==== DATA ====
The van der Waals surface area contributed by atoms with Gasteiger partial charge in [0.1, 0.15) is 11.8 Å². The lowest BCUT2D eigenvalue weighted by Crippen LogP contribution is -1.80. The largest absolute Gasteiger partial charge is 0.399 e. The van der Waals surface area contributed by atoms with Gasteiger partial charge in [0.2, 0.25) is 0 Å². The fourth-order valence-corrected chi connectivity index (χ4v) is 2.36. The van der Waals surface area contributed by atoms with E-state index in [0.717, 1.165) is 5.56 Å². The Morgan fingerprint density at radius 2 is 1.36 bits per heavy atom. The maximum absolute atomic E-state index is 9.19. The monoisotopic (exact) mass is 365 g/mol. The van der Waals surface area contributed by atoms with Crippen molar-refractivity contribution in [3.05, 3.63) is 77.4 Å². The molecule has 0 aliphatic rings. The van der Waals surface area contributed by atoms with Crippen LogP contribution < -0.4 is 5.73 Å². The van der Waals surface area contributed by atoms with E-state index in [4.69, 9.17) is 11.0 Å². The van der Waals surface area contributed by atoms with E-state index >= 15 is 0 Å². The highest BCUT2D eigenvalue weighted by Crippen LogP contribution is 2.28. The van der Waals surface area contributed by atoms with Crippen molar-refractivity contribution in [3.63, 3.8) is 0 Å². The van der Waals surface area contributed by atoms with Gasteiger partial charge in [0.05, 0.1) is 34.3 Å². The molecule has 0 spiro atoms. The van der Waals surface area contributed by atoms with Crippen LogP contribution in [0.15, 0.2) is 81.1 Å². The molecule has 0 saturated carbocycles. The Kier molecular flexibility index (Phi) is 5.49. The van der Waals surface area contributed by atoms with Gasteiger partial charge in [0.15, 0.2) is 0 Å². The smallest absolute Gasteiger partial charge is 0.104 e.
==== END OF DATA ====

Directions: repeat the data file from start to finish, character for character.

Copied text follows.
The van der Waals surface area contributed by atoms with Gasteiger partial charge in [0.1, 0.15) is 11.8 Å². The lowest BCUT2D eigenvalue weighted by Crippen LogP contribution is -1.80. The largest absolute Gasteiger partial charge is 0.399 e. The van der Waals surface area contributed by atoms with Gasteiger partial charge in [0.2, 0.25) is 0 Å². The fourth-order valence-corrected chi connectivity index (χ4v) is 2.36. The van der Waals surface area contributed by atoms with E-state index in [0.717, 1.165) is 5.56 Å². The Morgan fingerprint density at radius 2 is 1.36 bits per heavy atom. The maximum absolute atomic E-state index is 9.19. The monoisotopic (exact) mass is 365 g/mol. The van der Waals surface area contributed by atoms with Crippen molar-refractivity contribution in [3.05, 3.63) is 77.4 Å². The molecule has 0 aliphatic rings. The van der Waals surface area contributed by atoms with Crippen LogP contribution < -0.4 is 5.73 Å². The van der Waals surface area contributed by atoms with E-state index in [4.69, 9.17) is 11.0 Å². The van der Waals surface area contributed by atoms with E-state index >= 15 is 0 Å². The highest BCUT2D eigenvalue weighted by Crippen LogP contribution is 2.28. The van der Waals surface area contributed by atoms with Crippen molar-refractivity contribution in [3.63, 3.8) is 0 Å². The van der Waals surface area contributed by atoms with Gasteiger partial charge in [0.05, 0.1) is 34.3 Å². The molecule has 0 spiro atoms. The van der Waals surface area contributed by atoms with Crippen LogP contribution in [0.15, 0.2) is 81.1 Å². The molecule has 0 saturated carbocycles. The Kier molecular flexibility index (Phi) is 5.49. The van der Waals surface area contributed by atoms with Gasteiger partial charge in [0.15, 0.2) is 0 Å². The smallest absolute Gasteiger partial charge is 0.104 e.